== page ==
Being that Zane woke up at five and there wasn’t anything to do in the campground we arrived at the cog railway three hours before the first train and two hours before they even opened. Not a problem for Zane. The only problem he had with it was in me not letting him climb up on top of everything and smear himself in grease and coal dust. The steam engines were idling (probably to keep water boiler at temperature) with thin wisps of steam and coal smoke wafting off of their dirty engines. The two newer diesels sat quietly and crisply clean, looking as if they’d just come off of the factory floor. Mt. Washington was engulfed in a thick cloud bank some three thousand feet above us.
Most likely Zane liked the ride as much as wandering around and looking at the trains, but it is less hands-on and he’s a very hands-on kind of kid. The ride up is a noisy, jerky, slow one hour ascent with dirty coal clouds and ash accompanying and sometimes enveloping our passenger car. Eventually the combination of five am wake-up and rhythmic motion put Zane to sleep, about ten minutes away from the summit. He slept a few minutes longer after I carried him across the howling, cold wind of the mountain top and into the visitor center.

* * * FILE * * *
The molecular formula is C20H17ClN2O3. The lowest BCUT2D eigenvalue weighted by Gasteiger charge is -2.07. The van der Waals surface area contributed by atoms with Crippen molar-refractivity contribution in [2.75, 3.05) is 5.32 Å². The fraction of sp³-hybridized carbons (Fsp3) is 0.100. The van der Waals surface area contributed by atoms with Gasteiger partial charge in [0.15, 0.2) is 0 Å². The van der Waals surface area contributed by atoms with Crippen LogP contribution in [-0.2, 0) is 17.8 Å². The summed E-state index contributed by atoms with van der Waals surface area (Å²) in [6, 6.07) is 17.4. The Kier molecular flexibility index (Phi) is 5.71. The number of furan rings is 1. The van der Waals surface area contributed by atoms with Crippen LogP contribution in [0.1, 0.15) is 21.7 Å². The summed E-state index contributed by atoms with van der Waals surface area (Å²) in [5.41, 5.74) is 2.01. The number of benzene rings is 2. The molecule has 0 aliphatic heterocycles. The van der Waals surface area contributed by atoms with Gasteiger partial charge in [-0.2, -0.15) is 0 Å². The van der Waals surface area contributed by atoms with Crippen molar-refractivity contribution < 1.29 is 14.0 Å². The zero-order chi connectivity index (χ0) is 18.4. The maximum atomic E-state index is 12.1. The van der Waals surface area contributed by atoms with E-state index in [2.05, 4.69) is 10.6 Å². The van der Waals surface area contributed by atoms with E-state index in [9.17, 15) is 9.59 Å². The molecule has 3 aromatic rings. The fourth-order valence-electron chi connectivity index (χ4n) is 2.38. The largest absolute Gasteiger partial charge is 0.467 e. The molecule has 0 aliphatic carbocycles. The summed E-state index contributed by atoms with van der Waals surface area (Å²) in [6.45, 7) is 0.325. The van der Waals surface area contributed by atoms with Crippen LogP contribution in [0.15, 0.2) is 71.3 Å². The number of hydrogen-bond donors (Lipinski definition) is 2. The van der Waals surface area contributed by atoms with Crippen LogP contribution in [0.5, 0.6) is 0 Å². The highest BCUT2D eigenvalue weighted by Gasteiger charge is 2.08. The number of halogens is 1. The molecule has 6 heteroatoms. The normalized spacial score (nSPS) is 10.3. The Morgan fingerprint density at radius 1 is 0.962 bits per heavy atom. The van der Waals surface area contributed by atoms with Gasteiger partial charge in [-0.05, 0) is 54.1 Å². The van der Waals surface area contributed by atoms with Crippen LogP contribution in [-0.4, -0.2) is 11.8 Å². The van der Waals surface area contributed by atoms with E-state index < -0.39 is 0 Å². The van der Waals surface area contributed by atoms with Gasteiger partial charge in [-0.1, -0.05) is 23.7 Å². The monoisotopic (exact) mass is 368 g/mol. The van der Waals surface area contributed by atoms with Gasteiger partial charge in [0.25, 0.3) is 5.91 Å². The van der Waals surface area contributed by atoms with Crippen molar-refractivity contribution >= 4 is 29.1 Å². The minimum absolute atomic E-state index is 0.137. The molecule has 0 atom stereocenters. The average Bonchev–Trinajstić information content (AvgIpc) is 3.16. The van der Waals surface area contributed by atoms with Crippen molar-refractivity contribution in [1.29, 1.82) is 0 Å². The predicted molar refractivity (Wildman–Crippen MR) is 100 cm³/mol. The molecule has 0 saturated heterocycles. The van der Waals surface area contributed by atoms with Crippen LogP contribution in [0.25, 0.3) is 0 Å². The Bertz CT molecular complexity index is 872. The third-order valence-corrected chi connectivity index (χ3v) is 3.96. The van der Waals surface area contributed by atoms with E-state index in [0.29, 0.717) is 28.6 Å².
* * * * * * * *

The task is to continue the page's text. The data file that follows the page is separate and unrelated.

On the ride down he was wide awake and full of energy. First off we almost missed the train, being downstairs (chasing Zane) and not hearing the warning whistle. Even so I had to run to catch the train and jump on board while holding Zane, losing my hat in the process. As interesting and impressive as it is having an old steam engine push you up the side of a six thousand foot high mountain it was even more so watching them try to go down at a controlled speed. It was even noisier and more jarring, but Zane didn’t seem to notice, running up and down the aisles as best he could and looking out the windows. The grade is up to 30%, according to the signs, and you could see it when Zane tried standing in the aisle, leaning way back as if to defy gravity.